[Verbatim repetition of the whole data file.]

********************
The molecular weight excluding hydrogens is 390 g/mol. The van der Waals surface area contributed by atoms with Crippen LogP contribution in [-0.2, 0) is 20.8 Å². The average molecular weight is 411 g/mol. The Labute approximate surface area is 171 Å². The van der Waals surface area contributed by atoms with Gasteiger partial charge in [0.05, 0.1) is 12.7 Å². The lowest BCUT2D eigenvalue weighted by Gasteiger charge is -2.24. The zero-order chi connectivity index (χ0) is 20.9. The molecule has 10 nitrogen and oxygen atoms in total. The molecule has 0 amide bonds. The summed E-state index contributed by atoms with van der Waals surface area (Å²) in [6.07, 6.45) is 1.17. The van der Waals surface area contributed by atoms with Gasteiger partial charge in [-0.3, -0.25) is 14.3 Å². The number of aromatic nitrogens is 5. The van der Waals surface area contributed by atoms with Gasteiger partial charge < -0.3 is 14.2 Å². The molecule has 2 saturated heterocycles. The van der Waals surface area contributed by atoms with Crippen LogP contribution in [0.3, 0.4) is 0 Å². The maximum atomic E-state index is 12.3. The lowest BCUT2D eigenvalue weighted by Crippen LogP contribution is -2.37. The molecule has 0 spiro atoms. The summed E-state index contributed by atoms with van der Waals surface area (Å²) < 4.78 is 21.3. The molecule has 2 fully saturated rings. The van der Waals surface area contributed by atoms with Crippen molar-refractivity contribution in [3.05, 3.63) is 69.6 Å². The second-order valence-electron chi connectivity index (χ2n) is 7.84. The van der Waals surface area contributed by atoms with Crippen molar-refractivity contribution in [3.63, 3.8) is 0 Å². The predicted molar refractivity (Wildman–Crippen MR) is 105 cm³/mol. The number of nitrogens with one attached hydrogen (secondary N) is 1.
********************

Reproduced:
The molecular weight excluding hydrogens is 390 g/mol. The van der Waals surface area contributed by atoms with Crippen LogP contribution in [-0.2, 0) is 20.8 Å². The average molecular weight is 411 g/mol. The Labute approximate surface area is 171 Å². The van der Waals surface area contributed by atoms with Gasteiger partial charge in [0.05, 0.1) is 12.7 Å². The lowest BCUT2D eigenvalue weighted by Gasteiger charge is -2.24. The zero-order chi connectivity index (χ0) is 20.9. The molecule has 10 nitrogen and oxygen atoms in total. The molecule has 0 amide bonds. The summed E-state index contributed by atoms with van der Waals surface area (Å²) in [6.07, 6.45) is 1.17. The van der Waals surface area contributed by atoms with Gasteiger partial charge in [-0.3, -0.25) is 14.3 Å². The number of aromatic nitrogens is 5. The van der Waals surface area contributed by atoms with Gasteiger partial charge < -0.3 is 14.2 Å². The molecule has 2 saturated heterocycles. The van der Waals surface area contributed by atoms with Crippen LogP contribution in [0.3, 0.4) is 0 Å². The maximum atomic E-state index is 12.3. The lowest BCUT2D eigenvalue weighted by Crippen LogP contribution is -2.37. The molecule has 0 spiro atoms. The summed E-state index contributed by atoms with van der Waals surface area (Å²) < 4.78 is 21.3. The molecule has 2 fully saturated rings. The van der Waals surface area contributed by atoms with Crippen molar-refractivity contribution in [3.05, 3.63) is 69.6 Å². The second-order valence-electron chi connectivity index (χ2n) is 7.84. The van der Waals surface area contributed by atoms with Crippen molar-refractivity contribution in [3.63, 3.8) is 0 Å². The predicted molar refractivity (Wildman–Crippen MR) is 105 cm³/mol. The number of nitrogens with one attached hydrogen (secondary N) is 1.